In 1970, the leadership of the company Lamborghini, headed by the founder Ferruccio Lamborghini, decides to release the "people's car". So the four-seater Urraco P250 coupe with a 2.5-liter V8 engine was born. The maximum speed is 220 km / h. Although the car debuted at the Turin Auto Show in 1970, it was not available to buyers until 1973. The design of the model worked Marcello Gandini, who worked at that time in the design company Bertone. For the US market, a lightweight limited edition version of the Lamborghini Urraco P111 was produced. Only about 20 of these machines were produced.
To comply with US law, this model had larger bumpers, another side light system and reduced engine power up to 180 hp. The Urraco P200 has been manufactured by Lamborghini since 1974 exclusively for the Italian market. The main difference from the previous modifications is the 182 hp engine reduced to 2 liters. The reduction in engine capacity was made, because at that time in Italy there were very many requirements for cars with power units of more than two liters.
The appearance of the P200 remained the same as that of the P250, but the interior was redone. The modification was not very successful, and as a result only 66 cars were sold. The most successful modification of the car, the Urraco P300, was equipped with a 3-liter Lamborghini V8 engine. The engine was improved - it received a double overhead camshaft (DOHC) and chain drive. Also, changes were made to the suspension, gearbox.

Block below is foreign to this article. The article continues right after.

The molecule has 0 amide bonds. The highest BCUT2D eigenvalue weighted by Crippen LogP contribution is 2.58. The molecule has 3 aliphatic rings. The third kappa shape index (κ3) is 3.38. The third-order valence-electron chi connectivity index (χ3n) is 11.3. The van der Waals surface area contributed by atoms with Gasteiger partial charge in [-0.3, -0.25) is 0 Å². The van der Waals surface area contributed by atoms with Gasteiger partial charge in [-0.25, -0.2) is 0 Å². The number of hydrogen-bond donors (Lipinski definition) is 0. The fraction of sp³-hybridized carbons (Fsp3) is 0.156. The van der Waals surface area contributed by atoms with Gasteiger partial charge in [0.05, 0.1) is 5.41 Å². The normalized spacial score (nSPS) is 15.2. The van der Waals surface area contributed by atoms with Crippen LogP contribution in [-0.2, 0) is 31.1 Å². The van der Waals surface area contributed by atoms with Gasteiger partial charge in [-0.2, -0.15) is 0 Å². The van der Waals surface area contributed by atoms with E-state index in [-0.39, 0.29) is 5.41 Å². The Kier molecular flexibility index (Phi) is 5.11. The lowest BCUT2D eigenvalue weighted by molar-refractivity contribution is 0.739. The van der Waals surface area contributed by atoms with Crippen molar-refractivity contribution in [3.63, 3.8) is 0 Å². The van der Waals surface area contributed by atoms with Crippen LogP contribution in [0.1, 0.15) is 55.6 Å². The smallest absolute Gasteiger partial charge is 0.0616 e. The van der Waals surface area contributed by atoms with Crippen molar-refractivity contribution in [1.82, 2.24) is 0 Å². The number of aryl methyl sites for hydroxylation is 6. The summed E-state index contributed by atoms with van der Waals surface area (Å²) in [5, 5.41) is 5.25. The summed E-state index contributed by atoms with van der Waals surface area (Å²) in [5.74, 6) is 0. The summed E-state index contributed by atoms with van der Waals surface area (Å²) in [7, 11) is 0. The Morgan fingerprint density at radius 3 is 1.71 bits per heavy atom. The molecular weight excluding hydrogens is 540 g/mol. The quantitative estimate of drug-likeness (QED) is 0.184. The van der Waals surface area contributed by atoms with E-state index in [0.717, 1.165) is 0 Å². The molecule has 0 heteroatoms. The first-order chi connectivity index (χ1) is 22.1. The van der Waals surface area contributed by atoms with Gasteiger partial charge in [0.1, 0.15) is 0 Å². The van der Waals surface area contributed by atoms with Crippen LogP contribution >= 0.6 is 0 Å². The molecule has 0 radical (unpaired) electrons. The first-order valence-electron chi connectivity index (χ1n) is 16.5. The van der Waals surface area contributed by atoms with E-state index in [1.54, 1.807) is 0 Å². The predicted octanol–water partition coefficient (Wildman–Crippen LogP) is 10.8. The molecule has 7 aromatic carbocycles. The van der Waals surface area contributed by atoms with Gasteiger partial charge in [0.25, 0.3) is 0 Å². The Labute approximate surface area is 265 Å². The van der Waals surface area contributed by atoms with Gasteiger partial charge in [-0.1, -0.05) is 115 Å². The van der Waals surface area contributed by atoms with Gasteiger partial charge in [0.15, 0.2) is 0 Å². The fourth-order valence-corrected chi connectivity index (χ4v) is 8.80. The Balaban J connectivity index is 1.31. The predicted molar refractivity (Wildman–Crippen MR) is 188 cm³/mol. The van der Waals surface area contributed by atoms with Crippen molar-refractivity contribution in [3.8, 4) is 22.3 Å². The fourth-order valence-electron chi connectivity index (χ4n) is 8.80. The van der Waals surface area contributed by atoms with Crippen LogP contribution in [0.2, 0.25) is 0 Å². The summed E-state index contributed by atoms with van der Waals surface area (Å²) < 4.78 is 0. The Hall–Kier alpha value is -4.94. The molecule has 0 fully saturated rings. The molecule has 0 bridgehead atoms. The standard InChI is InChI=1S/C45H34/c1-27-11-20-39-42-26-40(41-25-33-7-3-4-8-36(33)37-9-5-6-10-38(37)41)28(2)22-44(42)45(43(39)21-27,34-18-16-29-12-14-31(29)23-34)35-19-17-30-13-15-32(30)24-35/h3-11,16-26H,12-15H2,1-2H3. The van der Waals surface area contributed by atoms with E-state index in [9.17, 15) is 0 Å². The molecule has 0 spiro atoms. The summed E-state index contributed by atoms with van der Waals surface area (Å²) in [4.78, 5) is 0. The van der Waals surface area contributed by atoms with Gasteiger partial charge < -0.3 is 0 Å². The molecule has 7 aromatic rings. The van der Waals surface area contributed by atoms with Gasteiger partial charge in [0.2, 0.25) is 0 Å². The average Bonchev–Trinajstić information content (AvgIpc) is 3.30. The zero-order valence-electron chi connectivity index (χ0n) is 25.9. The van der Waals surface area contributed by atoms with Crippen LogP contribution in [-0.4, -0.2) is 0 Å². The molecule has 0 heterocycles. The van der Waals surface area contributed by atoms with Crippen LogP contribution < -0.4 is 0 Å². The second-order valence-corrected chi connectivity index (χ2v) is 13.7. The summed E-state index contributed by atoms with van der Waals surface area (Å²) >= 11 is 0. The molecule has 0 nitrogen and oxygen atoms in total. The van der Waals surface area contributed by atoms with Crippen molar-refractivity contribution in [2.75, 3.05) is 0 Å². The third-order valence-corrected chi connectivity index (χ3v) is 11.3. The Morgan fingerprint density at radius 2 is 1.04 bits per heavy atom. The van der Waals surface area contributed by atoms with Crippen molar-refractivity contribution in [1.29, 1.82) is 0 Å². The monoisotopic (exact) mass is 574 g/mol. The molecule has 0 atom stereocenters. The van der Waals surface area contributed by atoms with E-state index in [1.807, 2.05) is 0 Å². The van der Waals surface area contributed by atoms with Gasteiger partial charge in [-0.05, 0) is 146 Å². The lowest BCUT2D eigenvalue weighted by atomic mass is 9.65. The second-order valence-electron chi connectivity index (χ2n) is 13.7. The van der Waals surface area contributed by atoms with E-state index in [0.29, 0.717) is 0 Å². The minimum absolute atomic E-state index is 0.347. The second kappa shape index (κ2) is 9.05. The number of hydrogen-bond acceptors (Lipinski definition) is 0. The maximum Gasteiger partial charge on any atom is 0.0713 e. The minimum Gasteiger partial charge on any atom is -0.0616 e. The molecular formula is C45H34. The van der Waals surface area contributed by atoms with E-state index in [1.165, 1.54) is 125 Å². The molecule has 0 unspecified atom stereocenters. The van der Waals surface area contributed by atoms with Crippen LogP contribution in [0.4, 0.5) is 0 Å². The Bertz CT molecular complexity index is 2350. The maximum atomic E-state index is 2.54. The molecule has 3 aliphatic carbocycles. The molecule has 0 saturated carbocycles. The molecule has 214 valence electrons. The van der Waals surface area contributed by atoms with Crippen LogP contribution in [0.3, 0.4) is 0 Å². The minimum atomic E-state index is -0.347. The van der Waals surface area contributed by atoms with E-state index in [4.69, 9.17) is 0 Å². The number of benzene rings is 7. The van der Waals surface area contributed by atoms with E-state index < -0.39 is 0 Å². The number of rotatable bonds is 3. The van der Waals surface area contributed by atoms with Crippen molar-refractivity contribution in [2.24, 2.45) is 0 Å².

In addition to the engine and chassis, the changes also affected the exterior. The headlights were moved to the very "nose" of the car. The interior has become much better, thanks to Lamborghini, because they are now engaged in interior decoration instead of Bertone. But this more successful than the P250 was very popular, the modification was also not used.
Partly because the P300 was never exported to the United States — the largest market for high-end cars. The Urraco Development Special was created by Lamborghini in 1975 to investigate in detail the reliability of the suspension in non-standard conditions. The car was bright yellow with black interior and black bumpers. The rear wheels (11x15 inches) were larger than the front wheels (8.5x15 inches). "Boots" they were in the tires 285/40 and 205/50. Because of these large tires, the wheel arches were extended.
In 1979, the model was removed from production. Today, Urraco is part of the Lamborghini history.